Giorgio Armani is the latest designer to enlist original supermodels to front a spring/summer 2016 campaign.
Nadja Auermann, Yasmin Le Bon, Stella Tennant and Eva Herzigova - four women truly deserving of their 'super' title - star in the label's latest adverts, which showcase Armani's 'New Normal' collection - understated, sophisticated pieces that never lose their timelessness.
Armani is the second major fashion heavyweight to harness the powers of the supers. Balmain was first, recruiting Claudia Schiffer, Naomi Campbell and Cindy Crawford for a mind-blowingly hot campaign, shot by Steven Klein. It's a very different vibe from Armani's black and white, pared-down portraits, but just as impactful.
So what's prompted the demand of the supermodels? Of the many, many gorgeous young things that hit the catwalk and adorn campaigns, only a few will become mainstream favourites. Pretty faces are in no short supply in fashion, but it takes something else to become a supermodel. It's about more than just beauty.
Supermodels represent the attitudes of each generation. Cindy Crawford, Claudia Schiffer, Naomi Campbell and Eva Herzigova, who reached peak fame in the 80s, symbolised strength, individuality and beauty. They were the first models to create brands based on themselves, something today's new generation of models have run with through the rise of social media.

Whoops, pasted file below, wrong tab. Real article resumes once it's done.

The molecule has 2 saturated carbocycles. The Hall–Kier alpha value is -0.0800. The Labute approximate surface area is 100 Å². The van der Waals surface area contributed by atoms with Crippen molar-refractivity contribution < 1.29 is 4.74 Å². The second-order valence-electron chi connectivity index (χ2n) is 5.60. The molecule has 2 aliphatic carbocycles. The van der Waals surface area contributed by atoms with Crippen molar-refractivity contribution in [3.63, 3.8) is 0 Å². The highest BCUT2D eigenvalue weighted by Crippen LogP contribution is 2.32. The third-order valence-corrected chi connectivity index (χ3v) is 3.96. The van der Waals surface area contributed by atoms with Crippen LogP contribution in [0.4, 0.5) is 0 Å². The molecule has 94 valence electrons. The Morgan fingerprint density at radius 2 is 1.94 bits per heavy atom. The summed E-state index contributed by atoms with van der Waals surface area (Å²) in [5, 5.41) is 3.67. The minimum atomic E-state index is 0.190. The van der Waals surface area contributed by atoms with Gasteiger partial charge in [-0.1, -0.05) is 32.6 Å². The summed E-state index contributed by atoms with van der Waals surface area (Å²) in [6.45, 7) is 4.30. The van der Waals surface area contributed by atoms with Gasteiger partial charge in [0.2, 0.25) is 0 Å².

In the 90s came Kate Moss, who was the perfect poster girl for the grungy mood of the decade and her appeal is enduring. She rarely gives interviews, she is uncompromisingly herself and infinitely stylish - in today's age of oversharing, Mossy is still an enigma. She sticks two fingers up to growing older gracefully, recently photographed on the set of Absolutely Fabulous, gloriously emerging from the Thames in a green sequinned gown and a fag hanging out her mouth.
Now, we have a new model army - Gigi Hadid, Cara Delevingne, Jourdan Dunn and Kendall Jenner - a gang who refuse to be seen as blank canvases. They take down haters on Twitter; they're healthy and athletic; they share photos of themselves with their model squads on Instagram; and they're unafraid of being goofy. They're gorgeous but accessible, and the public love them.
The popularity of Gigi, Cara, Jourdan and Kendall offers a direct comparison for the original supers, the women who set the standard back in the late 80s, early 90s. Their resurgence goes beyond simply 90s nostalgia - a decade revived in recent seasons. It's a deeper reflection of what the public want.
Gone are the days when catwalk models were innocuous, dime-a-dozen faces, fashion has returned to celebrating individuality, strength and personality. Thank god for that.